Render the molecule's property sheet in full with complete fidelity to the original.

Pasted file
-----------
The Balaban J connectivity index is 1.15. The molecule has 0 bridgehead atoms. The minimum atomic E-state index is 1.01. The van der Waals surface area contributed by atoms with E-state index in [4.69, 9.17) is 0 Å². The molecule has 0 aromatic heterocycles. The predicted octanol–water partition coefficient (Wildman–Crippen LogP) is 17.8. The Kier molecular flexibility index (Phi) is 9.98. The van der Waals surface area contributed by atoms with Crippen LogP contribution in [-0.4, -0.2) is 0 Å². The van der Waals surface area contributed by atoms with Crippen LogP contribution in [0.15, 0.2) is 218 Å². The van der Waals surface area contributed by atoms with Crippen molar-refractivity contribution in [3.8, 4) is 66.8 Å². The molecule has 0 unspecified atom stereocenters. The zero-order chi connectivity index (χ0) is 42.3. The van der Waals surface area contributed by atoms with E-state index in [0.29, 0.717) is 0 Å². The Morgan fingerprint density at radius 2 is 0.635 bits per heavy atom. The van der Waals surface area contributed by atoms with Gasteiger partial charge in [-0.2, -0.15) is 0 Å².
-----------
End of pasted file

The Balaban J connectivity index is 1.15. The molecule has 0 bridgehead atoms. The minimum atomic E-state index is 1.01. The van der Waals surface area contributed by atoms with E-state index in [4.69, 9.17) is 0 Å². The molecule has 0 aromatic heterocycles. The predicted octanol–water partition coefficient (Wildman–Crippen LogP) is 17.8. The Kier molecular flexibility index (Phi) is 9.98. The van der Waals surface area contributed by atoms with Crippen LogP contribution in [-0.4, -0.2) is 0 Å². The van der Waals surface area contributed by atoms with Crippen LogP contribution in [0.15, 0.2) is 218 Å². The van der Waals surface area contributed by atoms with Crippen molar-refractivity contribution in [3.8, 4) is 66.8 Å². The molecule has 0 unspecified atom stereocenters. The zero-order chi connectivity index (χ0) is 42.3. The van der Waals surface area contributed by atoms with E-state index in [0.29, 0.717) is 0 Å². The Morgan fingerprint density at radius 2 is 0.635 bits per heavy atom. The van der Waals surface area contributed by atoms with Gasteiger partial charge in [-0.2, -0.15) is 0 Å².